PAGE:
By Steve Weinstein
By Bryan Bierman
By Lindsey Rhoades
By Chaz Kangas
By Ben Westhoff and Sarah Purkrabek
By Jena Ardell
By Jesse Sendejas Jr.
By Katherine Turman
Still, there's lots to like about these guys whether you liked their hit "Scooby Snacks" from a couple years ago or not (I did), and even if you're one of the people who confuse them with Fine Young Cannibals. For instance, no explanation is ever given about why keyboardist-trumpeter Fast is called Fast, much less why he's called Fistynuts sometimes, much less why vocalist-guitarist Huey once had to choose between a jail sentence or the marines (for whom he injured his leg in Saudi Arabia). And the clincher is that Huey also owns a garbage- hauling business that's advertised in both CD booklets . . . or actually, the clincher might be that they sampled Lynyrd Skynyrd and recorded with Echo and the Bunnymen.
Forget the jokey platform-heeledandhip-hugged funk kitsch exploited by well, every band of the last 15 years. FLC aren't just white thugs with guitars yelling about beating heads and calling it rap-rock; they've got blue-eyed souls. They tell stories. "10th Street" is about buying bad grass on 10th (Dutch tourists, plan your vacation accordingly). The chorus sounds like the Damned's "Looking at You," but the song goes country-hopping on the verses, and a distorted solo adds a Ween feel. A bunch of cop cars arrives during the solo, and the song's hero is forced elsewhere to buy, maybe Lexington 125.
100% Colombian (the title is supposedly a coffee reference, yeah right) also has a dead-on Santana jam, transparent Boz Scaggs and Barry White allusions, an actual blues with B.B. King sitting in, a partying-in-L.A. put-down with a fantastic coda rearranging Marshall Tucker over drunken gospel organ, and the best pet song since "Marie Provost" by Nick Lowe (unless the Shop Boys count). So if you think sedate, versatile rap is a bad thing, maybe you should just let DMX or Master P shout at you over boorish beats and computer bleats instead. FLC even include an advertisement for Atlantic Avenue Limo Service is this a DiFontaine Hauling Company tie-in for Huey? Do they haul trash in the limos?? (I understand Janice from Paul's Boutique is the receptionist at Atlantic Limo now.)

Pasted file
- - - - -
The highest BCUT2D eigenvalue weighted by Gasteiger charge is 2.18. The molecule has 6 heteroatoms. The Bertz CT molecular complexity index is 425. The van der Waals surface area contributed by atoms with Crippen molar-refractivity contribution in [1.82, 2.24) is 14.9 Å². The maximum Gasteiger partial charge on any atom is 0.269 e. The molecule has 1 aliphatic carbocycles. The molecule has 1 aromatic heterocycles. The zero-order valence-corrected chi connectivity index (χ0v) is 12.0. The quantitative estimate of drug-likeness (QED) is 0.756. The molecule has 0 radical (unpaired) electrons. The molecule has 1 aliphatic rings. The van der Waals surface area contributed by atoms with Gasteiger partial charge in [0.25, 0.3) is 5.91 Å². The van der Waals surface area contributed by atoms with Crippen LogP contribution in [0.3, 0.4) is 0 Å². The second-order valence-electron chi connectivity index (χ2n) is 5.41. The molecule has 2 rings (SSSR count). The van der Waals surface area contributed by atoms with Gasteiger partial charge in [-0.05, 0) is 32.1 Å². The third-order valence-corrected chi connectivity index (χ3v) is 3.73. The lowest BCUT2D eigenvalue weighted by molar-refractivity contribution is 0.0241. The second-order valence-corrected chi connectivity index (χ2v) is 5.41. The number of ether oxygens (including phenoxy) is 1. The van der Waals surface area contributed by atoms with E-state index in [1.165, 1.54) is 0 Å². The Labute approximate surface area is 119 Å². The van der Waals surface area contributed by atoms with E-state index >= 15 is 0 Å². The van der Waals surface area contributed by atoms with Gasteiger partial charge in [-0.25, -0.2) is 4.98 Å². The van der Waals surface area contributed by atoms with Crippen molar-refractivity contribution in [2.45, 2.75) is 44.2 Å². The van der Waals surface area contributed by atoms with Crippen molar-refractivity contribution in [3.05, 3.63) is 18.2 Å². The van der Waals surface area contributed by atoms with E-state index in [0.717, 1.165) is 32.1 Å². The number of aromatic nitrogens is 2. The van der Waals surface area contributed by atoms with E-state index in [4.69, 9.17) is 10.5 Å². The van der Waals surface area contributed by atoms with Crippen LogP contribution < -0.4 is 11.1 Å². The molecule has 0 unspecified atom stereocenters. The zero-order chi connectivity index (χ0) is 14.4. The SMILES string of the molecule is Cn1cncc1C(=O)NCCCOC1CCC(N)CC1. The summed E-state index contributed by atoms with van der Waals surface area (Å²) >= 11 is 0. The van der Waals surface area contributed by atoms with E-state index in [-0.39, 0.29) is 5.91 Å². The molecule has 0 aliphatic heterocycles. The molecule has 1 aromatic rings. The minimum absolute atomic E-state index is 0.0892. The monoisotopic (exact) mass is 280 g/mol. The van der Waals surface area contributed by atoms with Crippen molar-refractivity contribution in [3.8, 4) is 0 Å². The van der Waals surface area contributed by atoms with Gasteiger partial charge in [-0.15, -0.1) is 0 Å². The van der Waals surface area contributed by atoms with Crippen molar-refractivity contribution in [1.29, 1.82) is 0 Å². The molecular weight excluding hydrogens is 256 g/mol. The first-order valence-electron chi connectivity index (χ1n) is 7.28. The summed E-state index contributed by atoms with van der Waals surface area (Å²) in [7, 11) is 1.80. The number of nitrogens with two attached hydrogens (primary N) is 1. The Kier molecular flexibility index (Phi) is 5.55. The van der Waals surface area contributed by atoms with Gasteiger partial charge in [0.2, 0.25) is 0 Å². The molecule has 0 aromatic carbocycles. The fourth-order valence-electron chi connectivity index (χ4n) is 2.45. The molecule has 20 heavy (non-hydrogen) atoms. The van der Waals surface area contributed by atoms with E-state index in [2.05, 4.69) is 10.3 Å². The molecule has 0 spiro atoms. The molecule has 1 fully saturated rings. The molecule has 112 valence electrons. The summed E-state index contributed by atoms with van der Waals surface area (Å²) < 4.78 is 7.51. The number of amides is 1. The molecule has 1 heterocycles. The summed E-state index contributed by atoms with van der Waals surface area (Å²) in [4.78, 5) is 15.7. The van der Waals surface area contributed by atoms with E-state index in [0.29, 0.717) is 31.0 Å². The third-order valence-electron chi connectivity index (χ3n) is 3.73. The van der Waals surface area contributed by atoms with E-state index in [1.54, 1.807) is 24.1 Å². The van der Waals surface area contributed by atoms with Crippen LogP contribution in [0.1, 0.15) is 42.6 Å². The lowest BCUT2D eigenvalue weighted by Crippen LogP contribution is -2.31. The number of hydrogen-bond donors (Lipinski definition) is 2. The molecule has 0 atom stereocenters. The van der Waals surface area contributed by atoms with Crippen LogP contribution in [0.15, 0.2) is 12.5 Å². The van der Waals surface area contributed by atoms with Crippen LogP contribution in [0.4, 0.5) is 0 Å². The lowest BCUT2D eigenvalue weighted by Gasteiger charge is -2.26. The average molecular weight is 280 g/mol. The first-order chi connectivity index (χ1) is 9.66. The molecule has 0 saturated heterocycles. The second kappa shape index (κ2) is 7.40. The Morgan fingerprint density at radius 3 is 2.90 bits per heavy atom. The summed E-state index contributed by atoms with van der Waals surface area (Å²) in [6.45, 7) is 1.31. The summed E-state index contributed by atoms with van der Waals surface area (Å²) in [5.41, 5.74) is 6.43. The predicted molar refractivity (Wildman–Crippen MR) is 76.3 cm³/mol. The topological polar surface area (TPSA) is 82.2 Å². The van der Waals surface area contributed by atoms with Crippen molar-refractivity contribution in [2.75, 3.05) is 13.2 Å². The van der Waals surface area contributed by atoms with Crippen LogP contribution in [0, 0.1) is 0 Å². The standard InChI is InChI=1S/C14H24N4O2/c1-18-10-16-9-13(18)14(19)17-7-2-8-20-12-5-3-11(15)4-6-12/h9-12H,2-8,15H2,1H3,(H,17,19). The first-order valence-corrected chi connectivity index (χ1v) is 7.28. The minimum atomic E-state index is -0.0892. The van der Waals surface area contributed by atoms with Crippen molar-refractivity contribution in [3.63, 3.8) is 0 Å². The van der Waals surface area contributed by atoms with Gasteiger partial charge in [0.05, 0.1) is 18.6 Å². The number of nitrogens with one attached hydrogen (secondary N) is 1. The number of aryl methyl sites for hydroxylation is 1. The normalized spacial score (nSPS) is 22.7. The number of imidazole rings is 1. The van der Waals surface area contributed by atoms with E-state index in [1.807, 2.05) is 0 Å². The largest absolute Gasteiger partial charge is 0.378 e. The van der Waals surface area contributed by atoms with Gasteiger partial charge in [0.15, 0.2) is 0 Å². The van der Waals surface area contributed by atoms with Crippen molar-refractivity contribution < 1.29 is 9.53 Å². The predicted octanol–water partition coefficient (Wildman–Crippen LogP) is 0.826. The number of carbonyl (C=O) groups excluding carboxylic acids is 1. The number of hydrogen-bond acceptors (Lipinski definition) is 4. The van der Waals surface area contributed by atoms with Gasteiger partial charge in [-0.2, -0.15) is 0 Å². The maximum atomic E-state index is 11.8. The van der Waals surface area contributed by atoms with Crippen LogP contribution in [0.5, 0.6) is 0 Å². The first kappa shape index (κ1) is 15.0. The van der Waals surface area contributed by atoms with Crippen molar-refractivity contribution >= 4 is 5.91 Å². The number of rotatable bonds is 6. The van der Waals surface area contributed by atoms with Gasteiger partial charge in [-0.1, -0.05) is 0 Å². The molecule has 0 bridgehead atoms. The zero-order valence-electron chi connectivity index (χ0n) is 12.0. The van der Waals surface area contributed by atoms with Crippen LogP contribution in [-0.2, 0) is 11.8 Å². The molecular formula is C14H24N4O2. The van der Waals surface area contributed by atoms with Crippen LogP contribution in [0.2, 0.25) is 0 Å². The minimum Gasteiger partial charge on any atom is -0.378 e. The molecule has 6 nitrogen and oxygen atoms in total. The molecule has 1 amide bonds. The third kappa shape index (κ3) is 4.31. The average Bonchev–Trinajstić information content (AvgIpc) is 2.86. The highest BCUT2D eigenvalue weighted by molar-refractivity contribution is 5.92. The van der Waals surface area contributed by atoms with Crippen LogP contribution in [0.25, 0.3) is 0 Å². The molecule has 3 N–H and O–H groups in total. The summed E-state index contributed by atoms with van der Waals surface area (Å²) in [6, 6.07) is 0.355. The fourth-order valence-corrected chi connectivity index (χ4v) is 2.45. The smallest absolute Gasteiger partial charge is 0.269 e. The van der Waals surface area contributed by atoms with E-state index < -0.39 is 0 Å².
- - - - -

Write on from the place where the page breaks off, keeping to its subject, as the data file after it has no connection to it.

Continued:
"Korean Bodega" marks the CD's shift away from soul-rock, into Thorogood/Diddley. Huey has helpfully informed outsiders like me that "'Bodega' is kind of a slang word for a store, and 'Korean' is a guy who owns a store." And here I was thinking "Korean" meant Korean! The song was reportedly written to pay off a $2 tab owed to Huey's local bodega, making it the cheapest song ever (though then again, I heard Desmond Child gave "Angel" to Steven Tyler for a gum wad and some pencils).
Sometimes Huey goes Taxi Driver on us: "They're all bums, girl/livin' in their fucked-up places/I'm talking murder/I'm talking blackmail and jazz/and guys with burnt-up faces." Surrounded by wahwah crunch, he says a murdered woman had her face disÞgured too, so faces don't fare too well in this particular song "Southside," the band's most metallic ever. The only facial horror missing is a shout-out to Camilla Parker Bowles.
But Fun Lovin' Criminals go straight from that one into "We Are All Very Worried About You," their mellowest cut the chorus resembles "We've Only Just Begun," while the verses are like "Midnight in a Perfect Oasis" by DJ Shadow Muldaur. Huey said he felt proud to write lyrics from a loser's point of view . . . until the rest of the band congratulated him for writing words so obviously autobiographical. When he sings, "If you þy high again/they're gonna bag you up," you know he ain't talking about the bodega checkout counter.
Fun Lovin' Criminals play Irving Plaza February 10.